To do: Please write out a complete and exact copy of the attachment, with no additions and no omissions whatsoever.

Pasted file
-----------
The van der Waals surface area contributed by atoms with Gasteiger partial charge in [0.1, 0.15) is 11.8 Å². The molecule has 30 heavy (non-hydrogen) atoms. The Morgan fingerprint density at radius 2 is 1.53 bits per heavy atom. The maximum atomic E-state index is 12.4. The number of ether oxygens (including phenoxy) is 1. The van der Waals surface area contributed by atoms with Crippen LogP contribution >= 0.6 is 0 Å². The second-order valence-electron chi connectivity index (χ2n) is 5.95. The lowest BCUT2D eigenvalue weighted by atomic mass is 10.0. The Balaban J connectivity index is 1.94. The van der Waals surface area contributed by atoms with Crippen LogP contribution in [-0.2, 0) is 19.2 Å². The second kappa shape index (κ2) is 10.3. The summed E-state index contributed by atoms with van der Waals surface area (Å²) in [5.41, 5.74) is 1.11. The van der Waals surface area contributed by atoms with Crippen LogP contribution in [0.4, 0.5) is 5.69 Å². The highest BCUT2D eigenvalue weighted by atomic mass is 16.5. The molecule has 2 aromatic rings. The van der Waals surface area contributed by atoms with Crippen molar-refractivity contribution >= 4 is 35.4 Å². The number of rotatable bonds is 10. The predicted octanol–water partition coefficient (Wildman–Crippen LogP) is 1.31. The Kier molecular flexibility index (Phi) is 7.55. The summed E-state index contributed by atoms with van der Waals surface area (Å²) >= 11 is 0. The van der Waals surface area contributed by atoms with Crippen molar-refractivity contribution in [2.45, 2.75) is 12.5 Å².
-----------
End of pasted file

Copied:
The van der Waals surface area contributed by atoms with Gasteiger partial charge in [0.1, 0.15) is 11.8 Å². The molecule has 30 heavy (non-hydrogen) atoms. The Morgan fingerprint density at radius 2 is 1.53 bits per heavy atom. The maximum atomic E-state index is 12.4. The number of ether oxygens (including phenoxy) is 1. The van der Waals surface area contributed by atoms with Crippen LogP contribution >= 0.6 is 0 Å². The second-order valence-electron chi connectivity index (χ2n) is 5.95. The lowest BCUT2D eigenvalue weighted by atomic mass is 10.0. The Balaban J connectivity index is 1.94. The van der Waals surface area contributed by atoms with Crippen LogP contribution in [-0.2, 0) is 19.2 Å². The second kappa shape index (κ2) is 10.3. The summed E-state index contributed by atoms with van der Waals surface area (Å²) in [5.41, 5.74) is 1.11. The van der Waals surface area contributed by atoms with Crippen LogP contribution in [0.4, 0.5) is 5.69 Å². The highest BCUT2D eigenvalue weighted by atomic mass is 16.5. The molecule has 2 aromatic rings. The van der Waals surface area contributed by atoms with Crippen molar-refractivity contribution >= 4 is 35.4 Å². The number of rotatable bonds is 10. The predicted octanol–water partition coefficient (Wildman–Crippen LogP) is 1.31. The Kier molecular flexibility index (Phi) is 7.55. The summed E-state index contributed by atoms with van der Waals surface area (Å²) >= 11 is 0. The van der Waals surface area contributed by atoms with Crippen molar-refractivity contribution in [2.45, 2.75) is 12.5 Å².